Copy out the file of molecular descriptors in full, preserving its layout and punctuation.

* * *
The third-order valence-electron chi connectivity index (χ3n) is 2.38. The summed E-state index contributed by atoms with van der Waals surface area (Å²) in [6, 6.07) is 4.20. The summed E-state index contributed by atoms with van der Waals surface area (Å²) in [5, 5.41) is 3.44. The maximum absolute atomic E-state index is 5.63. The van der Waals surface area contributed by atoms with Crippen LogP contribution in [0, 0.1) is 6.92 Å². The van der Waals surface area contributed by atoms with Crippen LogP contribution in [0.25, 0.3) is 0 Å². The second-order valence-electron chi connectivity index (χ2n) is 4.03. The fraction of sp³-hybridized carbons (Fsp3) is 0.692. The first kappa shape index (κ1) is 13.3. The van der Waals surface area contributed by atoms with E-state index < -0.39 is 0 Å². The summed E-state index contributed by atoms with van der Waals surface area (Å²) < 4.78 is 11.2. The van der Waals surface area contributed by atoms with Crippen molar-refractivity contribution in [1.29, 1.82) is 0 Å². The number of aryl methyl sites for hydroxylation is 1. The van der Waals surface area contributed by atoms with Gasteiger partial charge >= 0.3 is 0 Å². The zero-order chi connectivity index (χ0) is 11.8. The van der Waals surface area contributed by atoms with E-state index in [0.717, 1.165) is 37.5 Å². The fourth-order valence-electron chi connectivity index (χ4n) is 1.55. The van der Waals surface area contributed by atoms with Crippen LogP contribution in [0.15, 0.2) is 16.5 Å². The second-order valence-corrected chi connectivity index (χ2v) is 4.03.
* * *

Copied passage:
The third-order valence-electron chi connectivity index (χ3n) is 2.38. The summed E-state index contributed by atoms with van der Waals surface area (Å²) in [6, 6.07) is 4.20. The summed E-state index contributed by atoms with van der Waals surface area (Å²) in [5, 5.41) is 3.44. The maximum absolute atomic E-state index is 5.63. The van der Waals surface area contributed by atoms with Crippen LogP contribution in [0, 0.1) is 6.92 Å². The van der Waals surface area contributed by atoms with Crippen LogP contribution in [0.25, 0.3) is 0 Å². The second-order valence-electron chi connectivity index (χ2n) is 4.03. The fraction of sp³-hybridized carbons (Fsp3) is 0.692. The first kappa shape index (κ1) is 13.3. The van der Waals surface area contributed by atoms with E-state index < -0.39 is 0 Å². The summed E-state index contributed by atoms with van der Waals surface area (Å²) < 4.78 is 11.2. The van der Waals surface area contributed by atoms with Crippen molar-refractivity contribution in [1.29, 1.82) is 0 Å². The number of aryl methyl sites for hydroxylation is 1. The van der Waals surface area contributed by atoms with Gasteiger partial charge >= 0.3 is 0 Å². The zero-order chi connectivity index (χ0) is 11.8. The van der Waals surface area contributed by atoms with E-state index in [0.717, 1.165) is 37.5 Å². The fourth-order valence-electron chi connectivity index (χ4n) is 1.55. The van der Waals surface area contributed by atoms with Crippen LogP contribution in [0.15, 0.2) is 16.5 Å². The second-order valence-corrected chi connectivity index (χ2v) is 4.03.